KWAN JANG NIM HWANG KEE
Founder of Tang Soo Do
Kwan Jang Nim Hwang Kee was born on November 9,
1914, in Jang Dan, Kyong Ki province where the DMZ is currently
located. His father, Hwang, Yong Hwan, had a dream in which he
saw the bright star (Sam Tae Song) before his son's birth. He named
his son "Tae Nam", which means "star boy".
Later his name was changed to "Kee". His father was a
scholar who had achieved a high level of academic recognition from
the last King of the Yi Dynasty, Ko Jong.
In May 1921, when young Hwang Kee was about seven
years old, it was a time of a traditional holiday called "Dan
O", which is the national May festival. During that time he
happened to visit his neighboring village, where a variety of folk
plays and festive activities were held. As he enjoyed seeing a
variety of folk plays such as Ssirum (traditional wrestling), archery
and roadraces around the village, he happened to see a group of
people in a tavern making noise that caused him to believe that
some trouble was developing. He saw a group of seven or eight young
men arguing with one man, and this argument soon progressed to
physical fighting. The group of young men began to attempt to beat
the man. The man was avoiding their attacks and countering with
various kicks to the group of young men. Soon the group of young
men fell one by one as a result of the man's strange moves. After
the attack ended, some onlookers said, "That is Tae Kyun",
and some said, "That is Sip Pal Ki", as they were departing.
The Kwan Jang Nim was so impressed by this man's performance that
he decided to find out what his art was about. He followed the
man at a distance and discovered where he lived.
Several days later, he approached the man's home
and sat on a hill nearby and looked down at his house. He saw the
man practicing some hand and foot movements with a partner. He
watched their practice closely with great interest and he realized
that these were the same techniques that the man had used facing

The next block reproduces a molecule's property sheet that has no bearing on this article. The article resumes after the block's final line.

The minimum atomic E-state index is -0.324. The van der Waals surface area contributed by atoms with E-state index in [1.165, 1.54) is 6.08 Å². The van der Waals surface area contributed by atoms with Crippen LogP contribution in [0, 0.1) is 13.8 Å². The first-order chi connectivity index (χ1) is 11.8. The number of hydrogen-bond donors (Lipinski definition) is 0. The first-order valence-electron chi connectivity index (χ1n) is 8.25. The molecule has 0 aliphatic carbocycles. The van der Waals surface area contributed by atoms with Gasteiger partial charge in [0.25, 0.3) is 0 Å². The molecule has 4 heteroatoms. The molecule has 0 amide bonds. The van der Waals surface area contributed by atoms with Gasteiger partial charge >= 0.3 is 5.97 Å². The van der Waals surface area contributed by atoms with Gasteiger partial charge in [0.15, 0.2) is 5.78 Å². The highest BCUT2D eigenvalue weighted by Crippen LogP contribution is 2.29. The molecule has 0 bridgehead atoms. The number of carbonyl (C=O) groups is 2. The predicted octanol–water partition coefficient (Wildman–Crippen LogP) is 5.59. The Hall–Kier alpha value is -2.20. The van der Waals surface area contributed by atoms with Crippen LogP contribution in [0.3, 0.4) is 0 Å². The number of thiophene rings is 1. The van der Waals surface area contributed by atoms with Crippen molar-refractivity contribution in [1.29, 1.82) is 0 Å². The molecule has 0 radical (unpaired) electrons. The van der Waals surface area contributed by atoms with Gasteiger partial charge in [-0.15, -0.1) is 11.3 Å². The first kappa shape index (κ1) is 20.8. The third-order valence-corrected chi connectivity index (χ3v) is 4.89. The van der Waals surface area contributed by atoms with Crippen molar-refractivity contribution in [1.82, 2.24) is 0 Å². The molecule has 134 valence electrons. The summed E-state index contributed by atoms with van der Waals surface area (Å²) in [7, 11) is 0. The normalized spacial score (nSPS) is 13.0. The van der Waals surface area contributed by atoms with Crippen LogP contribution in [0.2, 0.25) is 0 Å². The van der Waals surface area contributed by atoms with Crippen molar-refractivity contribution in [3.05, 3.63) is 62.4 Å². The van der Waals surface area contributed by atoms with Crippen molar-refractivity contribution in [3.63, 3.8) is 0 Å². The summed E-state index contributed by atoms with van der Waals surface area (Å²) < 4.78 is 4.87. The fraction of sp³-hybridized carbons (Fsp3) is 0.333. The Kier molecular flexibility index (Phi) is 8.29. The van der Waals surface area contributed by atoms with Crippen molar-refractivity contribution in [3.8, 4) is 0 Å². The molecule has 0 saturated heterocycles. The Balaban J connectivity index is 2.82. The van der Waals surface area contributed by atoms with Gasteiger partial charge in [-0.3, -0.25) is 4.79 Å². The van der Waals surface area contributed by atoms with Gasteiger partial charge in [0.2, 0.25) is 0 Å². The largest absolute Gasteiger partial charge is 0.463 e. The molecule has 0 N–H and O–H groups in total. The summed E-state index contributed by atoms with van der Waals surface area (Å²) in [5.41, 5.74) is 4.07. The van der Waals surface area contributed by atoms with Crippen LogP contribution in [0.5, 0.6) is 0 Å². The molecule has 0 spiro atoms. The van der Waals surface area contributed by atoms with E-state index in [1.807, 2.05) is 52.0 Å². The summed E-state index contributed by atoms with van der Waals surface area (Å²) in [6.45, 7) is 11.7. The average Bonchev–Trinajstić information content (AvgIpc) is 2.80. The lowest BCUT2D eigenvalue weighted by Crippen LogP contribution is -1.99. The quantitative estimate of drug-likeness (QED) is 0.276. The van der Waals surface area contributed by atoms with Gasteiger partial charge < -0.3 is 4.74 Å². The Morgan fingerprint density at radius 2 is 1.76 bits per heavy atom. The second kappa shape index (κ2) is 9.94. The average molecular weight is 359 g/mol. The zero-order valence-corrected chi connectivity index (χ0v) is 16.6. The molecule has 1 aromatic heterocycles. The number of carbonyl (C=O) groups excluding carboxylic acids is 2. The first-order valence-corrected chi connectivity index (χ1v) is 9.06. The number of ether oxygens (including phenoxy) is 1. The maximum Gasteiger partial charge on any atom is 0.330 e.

the group of seven or eight young men at the May festival. After
that, he often went near the man's home to watch him practice,
and he imitated and practiced what he saw from the man's techniques.
One day he decided to learn these techniques and
he asked the man to teach him. His request was refused because
Hwang Kee was too young. Although disappointed, he would go to
the man's home and watch him perform whenever he could and then
practice by himself what he had seen. This was the "Tae Kyun" that
had been handed down from the later part of the Yi Dynasty. This
experience was a major influence leading him to become a Kwan Jang
Nim, who would devote his entire life to Soo Bahk Do Moo Duk Kwan.
In the country of Korea some 70 years ago, the
educational system differed significantly from the present. Few
students became high school graduates. The Kwan Jang Nim entered
elementary school at the age of 11 and graduated high school in
March 1935. Following his graduation, he went to Manchuria to work
for the railroad company (May 1935).
In May 1936 he had the opportunity to meet a Chinese
master, Master Yang, Kuk Jin and to visit Master Yang's house with
a friend, Park, Hyo Pil, who worked with him at the Jo Yang Station.
During this visit, he learned that Master Yang was teaching a handful
of private students practicing a Chinese martial art in his home.쟄e
never lost his dream of learning the depth of the martial arts
following his experience when he was seven years old. He had trained
himself whenever the opportunity was offered and from whatever
source was available during the past 20 years; however, he never
had any organized or structured lessons, nor did he have access
to formal instruction or any dependable literature on the subject.
Mr. Hwang Kee was overwhelmed with happiness as
if he were dreaming, knowing that he was at the home of Master
Yang, who was highly renowned as a martial arts Master. He was
served tea by Mrs. Yang. His first impression of Master Yang was
of a man with a very gentle and healthy appearance with good energy,
who looked to be about 50 years old. Master Yang was taller than
Mr. Hwang Kee and kept his body healthy. That same day, Mr. Hwang
Kee humbly requested to be Master Yang's student. Master Yang refused
his request gently, saying that "I am not good enough to teach
you." Mr. Hwang Kee and his friend, Mr. Park, could not speak
Chinese well enough to present their sincere wishes to study at
that time. That evening they had a good dinner at Master Yang's
house, thanked the couple, and returned to their home.
That night Mr. Hwang Kee could not get to sleep
because of the excitement that he had experienced being with Master
Yang. He considered this to be once-in-a-lifetime opportunity to
learn the martial art from the Master, if he were accepted. He
was also concerned about what he would do if Master Yang really
would not accept him as a student. He tried to get to sleep that
night with mixed emotions of happiness and concern.
The next morning, he discussed things with his
friend, Mr. Park, and they decided to visit Master Yang again and